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When we talk about permissions, we basically mean dangerous permissions. Not dangerous permissions (like Internet etc.) are always declared and granted. As of API 23 (Android 6), the user does not notice that Internet permission etc. has been granted. These "not dangerous" permissions are only displayed on devices with an API < 23, since all permissions there are granted at install-time.

At DefaultFileScope, we're only talking about READ / WRITE permissions. And as I said several times, it should be possible to request READ permission on all Android versions (i.e. on Android 10+). WRITE permission only up to Android 9.

A positive note:
I was able to copy an audio file from the assets into the privateDir (with the File component) and play it from there with the Player component (of course without READ / WRITE permissions). Therefore it should also be possible to first download (audio) files to the ASD, then move them to the privateDir (copy / delete) and play them from there.

This could circumvent the problem of the AIA limitation to 30 MB and thus save sensitive files in the internal storage, which users would only have access to with a rooted device.

Note: I haven't found a way to decompile an AAB yet. This would be very helpful for adding (large, many) assets later ... as has been possible with the APK so far (see here).

Unless I have missed the discussion somewhere, webviewer cannot read / access files in media/storage on Android 11 device - specifically the /Download folder. Webviewer returns net::ERR_ACCESS_DENIED. Tested with companion and compiled from the test server.

Does one need to set a scope ?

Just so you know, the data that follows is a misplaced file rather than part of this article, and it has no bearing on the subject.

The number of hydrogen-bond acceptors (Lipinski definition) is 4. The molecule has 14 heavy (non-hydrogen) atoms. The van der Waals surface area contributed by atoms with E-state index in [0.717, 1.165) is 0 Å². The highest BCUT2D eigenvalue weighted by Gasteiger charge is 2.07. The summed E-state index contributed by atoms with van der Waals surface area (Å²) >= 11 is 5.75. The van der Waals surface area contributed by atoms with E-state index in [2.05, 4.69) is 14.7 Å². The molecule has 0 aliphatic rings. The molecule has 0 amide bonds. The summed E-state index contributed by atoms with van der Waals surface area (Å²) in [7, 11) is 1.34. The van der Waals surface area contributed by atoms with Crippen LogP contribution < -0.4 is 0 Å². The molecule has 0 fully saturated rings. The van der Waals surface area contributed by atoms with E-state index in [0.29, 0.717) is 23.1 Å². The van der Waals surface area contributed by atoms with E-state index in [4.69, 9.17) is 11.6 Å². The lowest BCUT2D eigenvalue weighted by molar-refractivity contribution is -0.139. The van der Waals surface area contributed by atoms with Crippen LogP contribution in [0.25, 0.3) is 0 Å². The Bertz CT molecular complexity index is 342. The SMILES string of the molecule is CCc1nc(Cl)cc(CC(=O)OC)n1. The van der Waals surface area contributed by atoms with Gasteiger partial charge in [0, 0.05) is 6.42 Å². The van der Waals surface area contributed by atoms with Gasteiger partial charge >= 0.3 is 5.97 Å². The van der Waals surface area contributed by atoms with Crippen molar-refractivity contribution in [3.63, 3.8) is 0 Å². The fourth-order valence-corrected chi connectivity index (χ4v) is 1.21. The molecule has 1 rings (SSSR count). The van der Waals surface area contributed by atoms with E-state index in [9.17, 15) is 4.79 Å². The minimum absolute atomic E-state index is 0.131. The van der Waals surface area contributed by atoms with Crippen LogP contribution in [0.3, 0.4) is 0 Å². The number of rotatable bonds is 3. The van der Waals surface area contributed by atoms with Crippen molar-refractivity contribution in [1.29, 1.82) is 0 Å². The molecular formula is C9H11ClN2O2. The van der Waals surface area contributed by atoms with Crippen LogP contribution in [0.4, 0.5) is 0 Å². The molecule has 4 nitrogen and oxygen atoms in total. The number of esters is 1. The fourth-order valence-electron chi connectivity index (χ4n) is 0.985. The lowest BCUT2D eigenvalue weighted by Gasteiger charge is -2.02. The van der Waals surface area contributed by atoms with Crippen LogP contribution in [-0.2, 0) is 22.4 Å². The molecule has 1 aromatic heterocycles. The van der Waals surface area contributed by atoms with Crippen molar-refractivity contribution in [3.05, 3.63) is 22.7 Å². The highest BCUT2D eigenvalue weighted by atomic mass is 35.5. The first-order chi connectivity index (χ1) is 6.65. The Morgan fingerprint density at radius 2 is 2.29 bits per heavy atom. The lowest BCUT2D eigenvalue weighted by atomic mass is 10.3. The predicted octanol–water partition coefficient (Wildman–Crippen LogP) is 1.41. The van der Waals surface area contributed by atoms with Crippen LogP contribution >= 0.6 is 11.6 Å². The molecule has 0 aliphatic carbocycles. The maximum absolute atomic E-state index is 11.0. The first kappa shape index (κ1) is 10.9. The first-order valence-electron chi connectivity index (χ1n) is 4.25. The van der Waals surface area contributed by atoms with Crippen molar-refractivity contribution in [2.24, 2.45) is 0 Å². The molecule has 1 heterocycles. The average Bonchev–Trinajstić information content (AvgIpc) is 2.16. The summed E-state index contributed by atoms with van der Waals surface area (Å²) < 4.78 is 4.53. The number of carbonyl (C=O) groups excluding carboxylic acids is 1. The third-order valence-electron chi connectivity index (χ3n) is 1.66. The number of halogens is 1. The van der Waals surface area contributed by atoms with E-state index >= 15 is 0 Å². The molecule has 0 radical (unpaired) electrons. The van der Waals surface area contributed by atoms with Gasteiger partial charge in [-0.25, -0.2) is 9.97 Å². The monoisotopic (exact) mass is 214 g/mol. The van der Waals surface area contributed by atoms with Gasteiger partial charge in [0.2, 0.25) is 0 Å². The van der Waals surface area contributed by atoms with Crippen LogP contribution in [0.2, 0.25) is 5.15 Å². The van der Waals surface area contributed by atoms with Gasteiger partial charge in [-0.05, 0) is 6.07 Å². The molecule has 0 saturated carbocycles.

On Android 11 you can only access / read media files.

See also here:

if I understand it correctly, then theoretically it would be possible to use the Storage Access Framework to access documents and other files... see also here



I do not see an issue using mp3 files which are stored in a subfolder of /Music. These are read only and work fine in my AI2 mp3 player app. I also understood that "other" files could be stored in Documents or Downloads and that these too would be read only for apps...

just to clarify what @Anke was trying to say... so according to the link, @Anke provided here Testing the next release of MIT App Inventor (nb187) - #149 by Anke which links to Android 11 Scoped Storage - Saving Files To Shared Storage | Android Explained we can find the following Q&A:

Q: I can put non-media files into other folders, such as Downloads, without any permission. Is this a bug?

A: No. Apps may contribute files to these collections, and the use of both Downloads and Documents collections for non-media files is a best practice. However, keep in mind that only the app that created the files can access them by default.

which means, the webviewer can or should be able to read/access files in the /Downloads folder, but only if the app created those files... but it should be /Downloads and not /Download ... maybe you can test that again @TIMAI2...


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This where it gets interesting...I only have a physical Download folder. This does, however, show up in the "media" folder Downloads when I use the "Files" app. I can see the files I placed...